Essays on Market Segmentation and Retailers' Competing Strategies
This dissertation focuses on exploring U.S. food retailers’ strategic interactions and the impacts on consumers. Specifically, I examine food retailers’ strategies on segmenting consumers, conducting price discrimination, and designing their product portfolio in the context of the U.S. yogurt market. The first essay examines the segmentation strategies employed by food retailers, with a focus on the use of advanced machine learning techniques (i.e., K-means clustering) to group consumers based on various characteristics, including demographics and purchase history. The second essay applies the data-driven market segmentation obtained in the first essay to a second-degree price discrimination model. The third essay relaxes the implicit assumption made in the first two essays that consumers’ choice set is fixed, and studies a non-price strategy, namely, adjusting assortment, that is adopted by food retailers in response to regulations. By analyzing the retailers’ strategies on market segmentation and responses to regulations, this dissertation aims to shed light on the strategic interactions of food retailers and consumers, and the competitive landscape of food market in general.
Understanding the strategies employed by food retailers is of utmost importance in agricultural and food economics as it directly influences consumers and their purchasing decisions. The food retail industry in the U.S. is highly competitive, with retailers continuously devising tactics to attract and retain customers. Dimensions of competition such as pricing strategies, product assortment, promotional activities, and customer service can significantly impact consumers’ choices and behaviors. Investigating the strategies employed by food retailers not only provides insights into their business operations but also sheds light on how these strategies affect consumers.
The first essay explores the application of machine learning methods in consumer segmentation under different information environments. Machine learning methods become popular in economic and marketing research, partly because of their flexibility in application. Although recent studies apply these advanced methods to various topics including water, housing, health, and food markets, much is less known about using machine learning methods to facilitate firms’ market segmentation decisions. Using Nielsen Consumer Panel data, I show that K-means clustering, one of the unsupervised learning methods, can be applied to conduct market segmentation. From the retailers’ perspective, incorporating more consumer information (i.e., purchase history) leads to the change in segments consumers belong to.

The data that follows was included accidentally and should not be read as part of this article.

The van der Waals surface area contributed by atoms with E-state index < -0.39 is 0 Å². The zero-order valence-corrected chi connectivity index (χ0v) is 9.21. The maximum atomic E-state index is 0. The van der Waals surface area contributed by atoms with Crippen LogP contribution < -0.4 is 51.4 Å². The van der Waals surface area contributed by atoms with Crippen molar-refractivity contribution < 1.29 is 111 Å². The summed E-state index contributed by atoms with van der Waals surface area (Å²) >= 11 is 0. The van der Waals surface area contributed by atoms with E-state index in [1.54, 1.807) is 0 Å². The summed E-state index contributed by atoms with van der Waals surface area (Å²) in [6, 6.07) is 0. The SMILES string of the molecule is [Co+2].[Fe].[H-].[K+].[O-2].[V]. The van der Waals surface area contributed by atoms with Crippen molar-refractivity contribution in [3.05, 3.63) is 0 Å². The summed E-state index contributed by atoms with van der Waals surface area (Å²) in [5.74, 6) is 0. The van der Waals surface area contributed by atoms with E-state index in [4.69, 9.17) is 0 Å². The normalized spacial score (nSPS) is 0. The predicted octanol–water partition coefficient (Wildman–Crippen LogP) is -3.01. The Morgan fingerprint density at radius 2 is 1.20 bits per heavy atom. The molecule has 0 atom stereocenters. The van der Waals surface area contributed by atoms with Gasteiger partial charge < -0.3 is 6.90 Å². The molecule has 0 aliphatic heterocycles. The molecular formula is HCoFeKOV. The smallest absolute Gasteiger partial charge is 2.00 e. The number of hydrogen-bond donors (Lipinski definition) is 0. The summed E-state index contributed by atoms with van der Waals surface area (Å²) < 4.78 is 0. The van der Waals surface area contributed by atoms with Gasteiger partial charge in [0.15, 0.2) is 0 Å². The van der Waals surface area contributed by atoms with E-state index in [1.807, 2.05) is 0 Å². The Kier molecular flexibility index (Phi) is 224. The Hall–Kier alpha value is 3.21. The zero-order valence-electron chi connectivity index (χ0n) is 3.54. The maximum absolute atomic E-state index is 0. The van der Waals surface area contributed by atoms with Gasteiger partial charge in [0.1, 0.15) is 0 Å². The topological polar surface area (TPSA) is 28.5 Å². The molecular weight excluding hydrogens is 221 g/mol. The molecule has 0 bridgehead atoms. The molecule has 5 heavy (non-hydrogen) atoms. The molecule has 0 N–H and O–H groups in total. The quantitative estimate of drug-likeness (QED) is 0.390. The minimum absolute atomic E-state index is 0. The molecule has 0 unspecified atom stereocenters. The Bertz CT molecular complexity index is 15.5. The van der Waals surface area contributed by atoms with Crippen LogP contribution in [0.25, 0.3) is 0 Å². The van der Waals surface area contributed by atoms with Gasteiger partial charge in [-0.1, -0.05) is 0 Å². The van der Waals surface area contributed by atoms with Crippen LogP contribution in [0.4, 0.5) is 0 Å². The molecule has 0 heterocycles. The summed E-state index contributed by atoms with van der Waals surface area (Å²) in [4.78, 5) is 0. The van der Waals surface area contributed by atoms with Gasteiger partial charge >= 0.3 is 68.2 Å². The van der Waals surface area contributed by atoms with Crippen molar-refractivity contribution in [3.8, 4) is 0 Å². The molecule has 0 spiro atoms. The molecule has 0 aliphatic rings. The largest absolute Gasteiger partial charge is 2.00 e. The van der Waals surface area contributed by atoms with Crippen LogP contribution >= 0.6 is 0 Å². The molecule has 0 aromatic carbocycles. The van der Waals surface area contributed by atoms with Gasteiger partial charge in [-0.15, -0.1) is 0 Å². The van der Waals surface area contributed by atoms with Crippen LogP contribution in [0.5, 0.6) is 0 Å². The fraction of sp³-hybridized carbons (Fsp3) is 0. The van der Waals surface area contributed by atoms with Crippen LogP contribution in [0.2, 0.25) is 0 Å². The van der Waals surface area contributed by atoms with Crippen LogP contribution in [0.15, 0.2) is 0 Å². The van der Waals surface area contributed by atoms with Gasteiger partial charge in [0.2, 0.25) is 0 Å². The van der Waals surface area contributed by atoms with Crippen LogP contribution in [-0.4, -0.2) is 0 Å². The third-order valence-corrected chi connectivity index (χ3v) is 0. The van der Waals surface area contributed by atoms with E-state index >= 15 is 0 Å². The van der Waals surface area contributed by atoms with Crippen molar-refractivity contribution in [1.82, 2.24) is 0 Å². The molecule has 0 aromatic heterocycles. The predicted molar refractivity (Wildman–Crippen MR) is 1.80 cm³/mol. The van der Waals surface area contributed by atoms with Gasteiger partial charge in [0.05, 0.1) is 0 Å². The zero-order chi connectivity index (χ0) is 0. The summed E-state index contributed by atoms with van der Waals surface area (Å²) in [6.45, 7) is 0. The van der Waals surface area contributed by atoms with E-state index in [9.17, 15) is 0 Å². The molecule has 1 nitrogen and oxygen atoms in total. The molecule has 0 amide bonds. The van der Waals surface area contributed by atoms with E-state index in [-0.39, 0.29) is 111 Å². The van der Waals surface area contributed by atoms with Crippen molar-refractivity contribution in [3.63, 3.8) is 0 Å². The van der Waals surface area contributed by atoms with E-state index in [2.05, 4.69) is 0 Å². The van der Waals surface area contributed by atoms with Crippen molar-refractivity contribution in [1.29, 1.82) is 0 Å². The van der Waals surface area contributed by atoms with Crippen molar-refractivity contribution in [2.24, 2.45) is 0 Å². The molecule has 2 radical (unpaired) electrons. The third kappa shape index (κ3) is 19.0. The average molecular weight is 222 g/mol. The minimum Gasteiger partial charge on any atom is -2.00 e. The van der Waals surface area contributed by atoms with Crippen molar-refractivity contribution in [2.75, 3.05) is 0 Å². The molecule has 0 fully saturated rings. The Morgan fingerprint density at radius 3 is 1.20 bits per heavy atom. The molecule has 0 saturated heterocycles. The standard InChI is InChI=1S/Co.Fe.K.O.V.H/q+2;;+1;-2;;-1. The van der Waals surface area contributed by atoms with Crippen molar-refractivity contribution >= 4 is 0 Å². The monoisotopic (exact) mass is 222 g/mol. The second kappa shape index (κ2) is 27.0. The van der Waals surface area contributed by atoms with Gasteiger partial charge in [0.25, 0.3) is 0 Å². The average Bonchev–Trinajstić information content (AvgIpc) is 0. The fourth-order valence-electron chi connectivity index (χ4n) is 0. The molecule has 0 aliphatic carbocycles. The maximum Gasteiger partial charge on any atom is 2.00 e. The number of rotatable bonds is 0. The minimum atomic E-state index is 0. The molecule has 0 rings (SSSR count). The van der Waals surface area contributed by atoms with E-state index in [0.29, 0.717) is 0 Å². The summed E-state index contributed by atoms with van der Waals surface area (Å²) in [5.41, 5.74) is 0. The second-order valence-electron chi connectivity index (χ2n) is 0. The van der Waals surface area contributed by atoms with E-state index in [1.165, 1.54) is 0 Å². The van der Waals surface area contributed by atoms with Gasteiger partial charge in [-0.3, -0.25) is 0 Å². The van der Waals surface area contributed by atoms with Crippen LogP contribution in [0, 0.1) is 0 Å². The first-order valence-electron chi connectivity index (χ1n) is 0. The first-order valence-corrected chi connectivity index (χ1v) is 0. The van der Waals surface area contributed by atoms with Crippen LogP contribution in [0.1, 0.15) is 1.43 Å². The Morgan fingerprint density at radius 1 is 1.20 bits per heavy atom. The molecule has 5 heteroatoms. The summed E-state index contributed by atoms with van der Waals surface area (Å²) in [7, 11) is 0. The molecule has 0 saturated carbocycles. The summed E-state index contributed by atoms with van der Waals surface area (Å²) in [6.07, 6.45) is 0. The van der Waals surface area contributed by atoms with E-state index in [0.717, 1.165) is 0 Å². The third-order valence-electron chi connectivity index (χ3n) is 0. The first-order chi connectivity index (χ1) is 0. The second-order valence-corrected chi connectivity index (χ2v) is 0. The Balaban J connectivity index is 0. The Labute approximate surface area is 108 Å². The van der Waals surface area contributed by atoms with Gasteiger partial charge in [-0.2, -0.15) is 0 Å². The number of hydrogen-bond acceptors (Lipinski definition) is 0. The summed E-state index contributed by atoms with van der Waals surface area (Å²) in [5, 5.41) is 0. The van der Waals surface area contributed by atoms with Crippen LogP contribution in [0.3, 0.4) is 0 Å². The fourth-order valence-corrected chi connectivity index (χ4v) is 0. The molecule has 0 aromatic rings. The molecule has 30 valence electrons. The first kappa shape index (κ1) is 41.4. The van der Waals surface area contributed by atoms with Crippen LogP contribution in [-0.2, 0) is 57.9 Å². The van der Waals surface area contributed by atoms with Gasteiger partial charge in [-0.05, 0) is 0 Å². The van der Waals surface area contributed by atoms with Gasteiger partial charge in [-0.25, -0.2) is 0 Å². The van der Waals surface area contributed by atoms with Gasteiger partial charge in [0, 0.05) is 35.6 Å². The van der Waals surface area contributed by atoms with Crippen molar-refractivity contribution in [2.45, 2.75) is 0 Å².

The second essay assesses the effectiveness of data-driven market segmentation in enhancing price discrimination models. Price discrimination models are commonly adopted by firms to optimize revenue and profitability by customizing prices to different customer segments. Existing studies often rely on exogenous assumptions for consumer segmentation, which may or may not be applicable in practice. This study advances the existing literature by replacing the consumer segment assumption with data-driven market segmentation obtained through K-means clustering. The results are then applied to the second-degree price discrimination model to analyze how sensitive the firms optimal profits are under different consumer information environments. The findings reveal that adding consumer information to consumer segment leads to a more inelastic demand for the consumer segments and an increase in firm’s profits.
The third essay focuses on the non-price strategies retailers adopt to respond to the Unit Pricing Regulation (UPR). UPR requires retailers to display unit prices in addition to product prices and helps consumers make more informed decisions. Despite extensive research on consumers perceptions of unit prices, little is known about retailers price and non-price responses under intensified price competition brought by UPR. Relying on the geographic variation in UPR implementation across U.S. states, we use product-store-level scanner data on the U.S. yogurt market and identify UPR effects on store product offerings and pricing. We find that mass merchandisers reduce product offerings under UPR. Grocery stores that belong to a retail chain entirely under UPR add brands, while other grocery stores make no significant assortment responses. UPR price effects are limited for mass merchandisers as well as grocery stores. Using a structural demand model, we find that the average consumer surplus falls under UPR, highlighting an unintended policy effect.
- Doctor of Philosophy
- Agricultural Economics
- West Lafayette